Sometime after March 31 — probably not very far after — I would expect the administration to announce that after careful thought, it has decided not to enforce the individual mandate for 2014. As we’ve already seen, the individual mandate is very politically vulnerable. And I suspect we’re not done with the emergency fixes.
To see why, consider a fictional middle-class family. Call them the Petersons. Mom, Dad, two swell kids. Dad has his own landscaping business, and Mom works part time as a massage therapist. Together, they pulled in $90,000 in family income in 2013, and that’s about what they expect to get in 2014, so that’s what they put into the system when they go to buy health insurance. They’re pleasantly surprised to find that they can get a Silver plan for $688 a month. That’s a lot of money, to be sure, but it comes with a substantial subsidy and they’re happy to get it.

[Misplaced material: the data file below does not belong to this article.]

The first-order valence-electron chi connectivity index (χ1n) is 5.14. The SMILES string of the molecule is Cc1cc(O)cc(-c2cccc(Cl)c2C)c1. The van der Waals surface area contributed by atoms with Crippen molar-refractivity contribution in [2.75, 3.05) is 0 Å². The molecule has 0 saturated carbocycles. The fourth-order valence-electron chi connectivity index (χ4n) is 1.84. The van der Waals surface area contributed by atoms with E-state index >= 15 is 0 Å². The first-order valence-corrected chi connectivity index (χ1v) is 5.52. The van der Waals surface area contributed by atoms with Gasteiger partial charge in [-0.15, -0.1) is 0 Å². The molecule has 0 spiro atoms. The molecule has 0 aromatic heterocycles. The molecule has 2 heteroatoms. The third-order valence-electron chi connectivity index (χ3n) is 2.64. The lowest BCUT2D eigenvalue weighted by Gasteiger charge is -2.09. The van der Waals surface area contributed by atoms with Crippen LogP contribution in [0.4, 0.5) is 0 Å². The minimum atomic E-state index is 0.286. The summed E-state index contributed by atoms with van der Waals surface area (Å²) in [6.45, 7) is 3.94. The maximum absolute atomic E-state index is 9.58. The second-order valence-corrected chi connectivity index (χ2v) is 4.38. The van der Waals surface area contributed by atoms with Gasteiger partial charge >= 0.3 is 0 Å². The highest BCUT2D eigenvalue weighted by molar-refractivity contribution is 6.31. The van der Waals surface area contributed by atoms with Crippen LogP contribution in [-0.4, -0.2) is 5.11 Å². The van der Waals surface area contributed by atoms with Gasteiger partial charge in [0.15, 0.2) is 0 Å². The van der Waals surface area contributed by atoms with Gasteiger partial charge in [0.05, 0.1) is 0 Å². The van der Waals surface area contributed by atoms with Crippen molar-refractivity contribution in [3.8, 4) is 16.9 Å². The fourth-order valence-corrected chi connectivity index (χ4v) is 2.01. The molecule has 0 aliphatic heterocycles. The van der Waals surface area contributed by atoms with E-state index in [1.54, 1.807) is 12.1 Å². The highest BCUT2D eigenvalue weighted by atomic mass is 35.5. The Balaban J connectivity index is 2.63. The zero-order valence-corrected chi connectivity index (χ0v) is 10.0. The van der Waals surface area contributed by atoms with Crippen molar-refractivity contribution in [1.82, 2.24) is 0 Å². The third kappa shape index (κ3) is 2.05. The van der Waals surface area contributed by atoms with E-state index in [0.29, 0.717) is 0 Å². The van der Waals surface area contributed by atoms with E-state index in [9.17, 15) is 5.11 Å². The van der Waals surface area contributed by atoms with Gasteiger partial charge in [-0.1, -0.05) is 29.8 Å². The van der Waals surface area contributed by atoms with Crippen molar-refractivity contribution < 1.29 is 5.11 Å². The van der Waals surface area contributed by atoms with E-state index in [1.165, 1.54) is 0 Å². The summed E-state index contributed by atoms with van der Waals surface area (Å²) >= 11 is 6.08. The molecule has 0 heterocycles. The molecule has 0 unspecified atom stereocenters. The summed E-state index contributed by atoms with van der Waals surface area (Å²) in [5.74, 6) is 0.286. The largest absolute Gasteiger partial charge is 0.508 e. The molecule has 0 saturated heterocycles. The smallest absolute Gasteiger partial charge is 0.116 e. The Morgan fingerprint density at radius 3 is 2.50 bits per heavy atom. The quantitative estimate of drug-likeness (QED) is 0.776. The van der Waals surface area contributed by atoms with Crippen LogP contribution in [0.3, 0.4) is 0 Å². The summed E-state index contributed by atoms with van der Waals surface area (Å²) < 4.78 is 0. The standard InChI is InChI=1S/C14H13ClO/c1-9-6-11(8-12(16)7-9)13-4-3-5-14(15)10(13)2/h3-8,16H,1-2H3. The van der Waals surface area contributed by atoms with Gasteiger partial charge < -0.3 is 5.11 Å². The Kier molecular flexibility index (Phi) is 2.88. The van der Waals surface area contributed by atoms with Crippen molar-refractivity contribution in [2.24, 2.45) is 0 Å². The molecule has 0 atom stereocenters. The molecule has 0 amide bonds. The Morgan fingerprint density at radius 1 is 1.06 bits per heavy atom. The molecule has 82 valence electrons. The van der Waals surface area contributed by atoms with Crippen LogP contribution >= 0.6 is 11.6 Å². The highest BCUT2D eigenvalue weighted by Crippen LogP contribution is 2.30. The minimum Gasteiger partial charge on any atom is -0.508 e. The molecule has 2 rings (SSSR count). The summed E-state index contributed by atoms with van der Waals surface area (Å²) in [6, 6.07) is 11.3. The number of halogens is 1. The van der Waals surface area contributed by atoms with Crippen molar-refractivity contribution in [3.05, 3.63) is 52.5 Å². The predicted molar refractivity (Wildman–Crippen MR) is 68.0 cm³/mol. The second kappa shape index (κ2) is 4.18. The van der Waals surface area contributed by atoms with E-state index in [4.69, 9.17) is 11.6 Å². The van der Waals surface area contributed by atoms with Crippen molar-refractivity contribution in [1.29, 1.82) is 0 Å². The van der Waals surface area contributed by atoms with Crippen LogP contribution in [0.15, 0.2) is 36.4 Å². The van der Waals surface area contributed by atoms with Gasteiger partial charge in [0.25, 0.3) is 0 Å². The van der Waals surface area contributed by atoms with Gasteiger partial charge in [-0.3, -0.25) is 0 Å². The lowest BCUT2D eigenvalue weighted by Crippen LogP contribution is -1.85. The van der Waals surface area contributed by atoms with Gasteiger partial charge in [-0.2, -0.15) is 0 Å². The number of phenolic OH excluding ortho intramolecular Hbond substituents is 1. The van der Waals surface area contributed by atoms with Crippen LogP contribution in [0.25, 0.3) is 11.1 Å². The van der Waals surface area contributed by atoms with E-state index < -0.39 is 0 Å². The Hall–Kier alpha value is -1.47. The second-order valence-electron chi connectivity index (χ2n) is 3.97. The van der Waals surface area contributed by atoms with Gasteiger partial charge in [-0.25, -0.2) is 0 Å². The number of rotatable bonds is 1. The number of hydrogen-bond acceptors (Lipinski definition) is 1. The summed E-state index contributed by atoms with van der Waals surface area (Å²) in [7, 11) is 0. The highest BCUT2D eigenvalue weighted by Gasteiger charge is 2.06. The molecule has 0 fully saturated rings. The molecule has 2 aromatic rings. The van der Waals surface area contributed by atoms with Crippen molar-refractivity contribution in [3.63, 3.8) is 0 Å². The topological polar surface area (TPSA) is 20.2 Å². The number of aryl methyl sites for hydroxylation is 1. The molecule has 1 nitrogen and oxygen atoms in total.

Over the year, Mom picks up another regular massage client, and Dad gets a few more landscaping jobs than he had last year, and at the end of the year, good news: Their family income is now $95,000! The recession is over for this family.
Or is it just beginning? When their family income passed $94,000, the Petersons moved from just under 400 percent of the federal poverty line to just over. Which means that they no longer qualify for subsidies on their health insurance, and the Internal Revenue Service would like that $8,500 back, please.